Out of the Woods

Dr. Didg

Street Music (49k bytes), Street Music (533k bytes)

Dr. Didg

Out of the Woods

Non-traditional Didjeridu

CD and cassette, Playing time 48:05 minutes

Track List:

  1. Street Music - 4:35
  2. Devon - 5:04
  3. Easy - 4:35
  4. King Tut - 4:46
  5. Ever Increasing Circles - 4:45
  6. Under the Influence - 4:28
  7. Say What You Like - 4:10
  8. Rave On - 2:59
  9. Sun Tan - 4:15
  10. Brolga - 7:52

Publisher No.:
(1994) Hannibal - HNCD 1384

American-born Graham Wiggins began teaching himself the didgeridoo while a physics student in Boston thirteen years ago. After years of practice and study, he earned his doctorate in physics at Oxford University. Wiggins' post-doctoral education came directly from the streets of London, where he and a variety of musical partners honed their craft as performers and street musicians. In the process, Wiggins' didgeridoo playing became a favorite on the festival circuit and in the UK club scene. It was in his role as founding member of Outback that Wiggins first gained the attention of American ears. Critically acclaimed for its engaging and accessible fusion of musical styles, the band topped Billboard's World Music chart with the Hannibal albums Baka and Dance the Devil Away. After Outback's break-up, Wiggins journeyed to Australia's Elcho Island where he perfected his advanced didgeridoo performance techniques by living and studying with Aboriginal masters. Upon his return to the UK, he joined former Outback percussionist Ian Campbell and fellow Oxford graduate, guitarist Mark Revell, to form the group that would bear his nickname [Dr. Didj]. After road testing their material on the European festival circuit and in England's renowned rave scene, they recorded Out of the Woods in 1994.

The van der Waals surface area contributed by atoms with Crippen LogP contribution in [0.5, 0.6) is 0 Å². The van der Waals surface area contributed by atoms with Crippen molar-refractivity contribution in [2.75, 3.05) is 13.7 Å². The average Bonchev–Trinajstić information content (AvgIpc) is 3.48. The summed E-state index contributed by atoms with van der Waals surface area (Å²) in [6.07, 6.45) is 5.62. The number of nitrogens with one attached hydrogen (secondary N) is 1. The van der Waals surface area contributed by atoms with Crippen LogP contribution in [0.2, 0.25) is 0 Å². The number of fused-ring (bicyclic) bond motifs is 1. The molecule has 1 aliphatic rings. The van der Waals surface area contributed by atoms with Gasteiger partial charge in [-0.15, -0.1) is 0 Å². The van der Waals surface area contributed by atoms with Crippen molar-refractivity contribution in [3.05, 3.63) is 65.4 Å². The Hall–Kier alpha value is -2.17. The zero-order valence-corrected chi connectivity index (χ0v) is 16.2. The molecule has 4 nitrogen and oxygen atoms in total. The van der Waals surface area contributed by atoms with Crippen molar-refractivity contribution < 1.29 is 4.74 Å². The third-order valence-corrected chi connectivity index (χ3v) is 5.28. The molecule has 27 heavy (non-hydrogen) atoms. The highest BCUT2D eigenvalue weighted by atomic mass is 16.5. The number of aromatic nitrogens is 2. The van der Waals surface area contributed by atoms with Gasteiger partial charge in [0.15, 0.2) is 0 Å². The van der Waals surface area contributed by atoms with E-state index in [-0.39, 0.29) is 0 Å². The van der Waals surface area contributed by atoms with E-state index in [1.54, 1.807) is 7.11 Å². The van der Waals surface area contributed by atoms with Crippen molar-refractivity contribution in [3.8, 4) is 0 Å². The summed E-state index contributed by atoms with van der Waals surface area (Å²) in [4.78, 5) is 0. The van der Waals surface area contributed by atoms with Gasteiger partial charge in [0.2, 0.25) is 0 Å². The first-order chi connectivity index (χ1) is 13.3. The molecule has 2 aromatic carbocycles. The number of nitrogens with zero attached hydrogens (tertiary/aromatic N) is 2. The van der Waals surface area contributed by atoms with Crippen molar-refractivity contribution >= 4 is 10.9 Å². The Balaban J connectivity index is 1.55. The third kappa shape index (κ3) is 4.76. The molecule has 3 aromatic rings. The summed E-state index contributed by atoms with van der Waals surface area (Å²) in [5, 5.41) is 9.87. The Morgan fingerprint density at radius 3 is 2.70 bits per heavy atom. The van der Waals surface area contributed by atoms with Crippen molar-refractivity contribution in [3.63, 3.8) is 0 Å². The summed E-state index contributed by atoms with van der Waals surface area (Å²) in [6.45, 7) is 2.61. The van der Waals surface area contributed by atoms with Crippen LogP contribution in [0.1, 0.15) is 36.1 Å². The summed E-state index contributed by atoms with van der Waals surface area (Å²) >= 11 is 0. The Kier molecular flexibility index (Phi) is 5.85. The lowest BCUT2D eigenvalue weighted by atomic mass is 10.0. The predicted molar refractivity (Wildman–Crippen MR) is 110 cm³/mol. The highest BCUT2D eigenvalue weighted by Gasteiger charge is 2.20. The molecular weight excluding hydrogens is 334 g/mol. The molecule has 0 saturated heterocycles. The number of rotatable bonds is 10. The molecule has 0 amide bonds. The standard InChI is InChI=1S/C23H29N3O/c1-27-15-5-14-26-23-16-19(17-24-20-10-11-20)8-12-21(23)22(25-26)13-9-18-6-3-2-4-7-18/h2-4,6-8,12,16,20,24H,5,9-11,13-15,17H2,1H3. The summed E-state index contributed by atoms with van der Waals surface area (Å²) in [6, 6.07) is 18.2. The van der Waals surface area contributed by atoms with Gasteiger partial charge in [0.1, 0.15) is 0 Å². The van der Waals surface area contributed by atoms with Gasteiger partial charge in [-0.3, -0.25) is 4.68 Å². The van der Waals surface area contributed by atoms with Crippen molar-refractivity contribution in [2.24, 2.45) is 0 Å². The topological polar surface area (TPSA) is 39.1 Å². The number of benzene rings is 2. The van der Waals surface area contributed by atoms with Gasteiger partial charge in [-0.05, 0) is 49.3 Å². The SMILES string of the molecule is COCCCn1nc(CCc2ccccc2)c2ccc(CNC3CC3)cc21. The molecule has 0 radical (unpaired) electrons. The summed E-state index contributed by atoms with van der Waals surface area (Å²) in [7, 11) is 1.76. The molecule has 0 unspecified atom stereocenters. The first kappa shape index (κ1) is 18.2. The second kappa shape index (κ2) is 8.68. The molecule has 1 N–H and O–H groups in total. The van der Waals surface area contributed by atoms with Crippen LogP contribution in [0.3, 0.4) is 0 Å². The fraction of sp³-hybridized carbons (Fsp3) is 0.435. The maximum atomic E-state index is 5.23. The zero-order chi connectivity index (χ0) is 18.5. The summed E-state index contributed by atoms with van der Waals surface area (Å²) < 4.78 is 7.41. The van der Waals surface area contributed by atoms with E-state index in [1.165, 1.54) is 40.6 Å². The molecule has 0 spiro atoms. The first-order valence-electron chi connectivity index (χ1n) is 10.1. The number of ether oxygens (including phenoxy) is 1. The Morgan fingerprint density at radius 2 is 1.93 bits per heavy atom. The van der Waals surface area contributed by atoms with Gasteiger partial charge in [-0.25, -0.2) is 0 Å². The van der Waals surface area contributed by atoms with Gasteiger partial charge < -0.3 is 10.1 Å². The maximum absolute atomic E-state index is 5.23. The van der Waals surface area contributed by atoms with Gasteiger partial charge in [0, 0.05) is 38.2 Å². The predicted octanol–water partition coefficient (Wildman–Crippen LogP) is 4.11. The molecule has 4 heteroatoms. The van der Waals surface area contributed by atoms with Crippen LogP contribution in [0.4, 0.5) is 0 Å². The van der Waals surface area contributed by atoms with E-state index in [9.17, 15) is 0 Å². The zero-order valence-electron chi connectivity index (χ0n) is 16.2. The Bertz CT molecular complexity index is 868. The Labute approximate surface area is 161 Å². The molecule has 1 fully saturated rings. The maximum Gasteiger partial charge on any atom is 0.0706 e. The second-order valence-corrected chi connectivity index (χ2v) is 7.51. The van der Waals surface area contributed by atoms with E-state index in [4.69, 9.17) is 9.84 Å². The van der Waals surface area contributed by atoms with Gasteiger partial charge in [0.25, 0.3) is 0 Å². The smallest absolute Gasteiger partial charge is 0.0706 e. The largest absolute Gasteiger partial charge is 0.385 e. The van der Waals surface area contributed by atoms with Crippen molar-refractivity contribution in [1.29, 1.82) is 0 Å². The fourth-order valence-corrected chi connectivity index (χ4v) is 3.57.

Excellent didjeridu by Graham Wiggins, now with Mark Revell on guitar and Ian Campbell on drums. Graham makes use of looped samples to allow multiple layers of didjeridu playing. Compared with Graham's previous work in his group Outback, these composition are much more lively with a more pop/rock approach and some jazz influences.
Reviewer: John Morfit

Didj meets the Grateful Dead. This album will go down really well with fans of the Dead, and probably not so well with the traditionalists when they hear the final brolga track, where an owned brolga song merges into Dr. Didg's definitely non-traditional style. All round though, this is fun didj music. These tracks are light, catchy and even danceable!
Reviewer: Sean Borman

Graham Wiggins, of Outback fame, has expanded the range of the didjeridu with electric guitar and drums to create a unique rhythmic groove. His influences range from traditionaal to samba to jazz.
Reviewer: The Australian Cultural Experience

Copyright 1997 by John Morfit - All Rights Reserved